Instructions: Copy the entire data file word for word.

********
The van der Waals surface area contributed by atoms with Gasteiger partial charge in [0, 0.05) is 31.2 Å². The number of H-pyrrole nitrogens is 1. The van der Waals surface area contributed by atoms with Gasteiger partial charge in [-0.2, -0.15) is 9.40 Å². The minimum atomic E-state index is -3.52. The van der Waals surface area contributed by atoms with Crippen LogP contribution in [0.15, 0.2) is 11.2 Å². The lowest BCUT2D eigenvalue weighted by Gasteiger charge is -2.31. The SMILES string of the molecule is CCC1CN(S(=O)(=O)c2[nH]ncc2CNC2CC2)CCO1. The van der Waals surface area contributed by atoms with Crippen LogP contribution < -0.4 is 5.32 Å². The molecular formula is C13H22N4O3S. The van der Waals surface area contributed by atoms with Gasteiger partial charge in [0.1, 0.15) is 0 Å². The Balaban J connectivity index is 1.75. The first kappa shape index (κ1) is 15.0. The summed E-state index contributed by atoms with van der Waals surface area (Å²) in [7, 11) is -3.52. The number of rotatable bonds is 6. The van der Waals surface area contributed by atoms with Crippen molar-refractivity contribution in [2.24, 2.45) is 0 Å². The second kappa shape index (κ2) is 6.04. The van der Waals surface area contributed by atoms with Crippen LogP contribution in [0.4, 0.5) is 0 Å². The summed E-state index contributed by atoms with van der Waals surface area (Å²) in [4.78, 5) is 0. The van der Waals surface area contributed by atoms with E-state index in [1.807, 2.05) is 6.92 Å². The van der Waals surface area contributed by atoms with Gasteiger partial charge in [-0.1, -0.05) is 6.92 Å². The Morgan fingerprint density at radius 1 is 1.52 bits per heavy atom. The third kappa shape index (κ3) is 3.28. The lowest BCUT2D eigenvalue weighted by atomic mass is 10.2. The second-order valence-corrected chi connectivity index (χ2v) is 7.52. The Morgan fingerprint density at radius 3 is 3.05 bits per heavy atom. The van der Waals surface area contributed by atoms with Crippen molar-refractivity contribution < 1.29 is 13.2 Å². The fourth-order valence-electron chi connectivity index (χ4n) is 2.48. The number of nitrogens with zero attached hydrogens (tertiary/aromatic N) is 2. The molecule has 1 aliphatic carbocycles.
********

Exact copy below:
The van der Waals surface area contributed by atoms with Gasteiger partial charge in [0, 0.05) is 31.2 Å². The number of H-pyrrole nitrogens is 1. The van der Waals surface area contributed by atoms with Gasteiger partial charge in [-0.2, -0.15) is 9.40 Å². The minimum atomic E-state index is -3.52. The van der Waals surface area contributed by atoms with Crippen LogP contribution in [0.15, 0.2) is 11.2 Å². The lowest BCUT2D eigenvalue weighted by Gasteiger charge is -2.31. The SMILES string of the molecule is CCC1CN(S(=O)(=O)c2[nH]ncc2CNC2CC2)CCO1. The van der Waals surface area contributed by atoms with Crippen LogP contribution < -0.4 is 5.32 Å². The molecular formula is C13H22N4O3S. The van der Waals surface area contributed by atoms with Gasteiger partial charge in [0.1, 0.15) is 0 Å². The Balaban J connectivity index is 1.75. The first kappa shape index (κ1) is 15.0. The summed E-state index contributed by atoms with van der Waals surface area (Å²) in [7, 11) is -3.52. The number of rotatable bonds is 6. The van der Waals surface area contributed by atoms with Crippen molar-refractivity contribution in [2.24, 2.45) is 0 Å². The second kappa shape index (κ2) is 6.04. The van der Waals surface area contributed by atoms with Crippen LogP contribution in [0.4, 0.5) is 0 Å². The summed E-state index contributed by atoms with van der Waals surface area (Å²) in [4.78, 5) is 0. The van der Waals surface area contributed by atoms with E-state index in [1.807, 2.05) is 6.92 Å². The van der Waals surface area contributed by atoms with Gasteiger partial charge in [-0.1, -0.05) is 6.92 Å². The Morgan fingerprint density at radius 1 is 1.52 bits per heavy atom. The third kappa shape index (κ3) is 3.28. The lowest BCUT2D eigenvalue weighted by atomic mass is 10.2. The second-order valence-corrected chi connectivity index (χ2v) is 7.52. The Morgan fingerprint density at radius 3 is 3.05 bits per heavy atom. The van der Waals surface area contributed by atoms with Crippen molar-refractivity contribution < 1.29 is 13.2 Å². The fourth-order valence-electron chi connectivity index (χ4n) is 2.48. The number of nitrogens with zero attached hydrogens (tertiary/aromatic N) is 2. The molecule has 1 aliphatic carbocycles.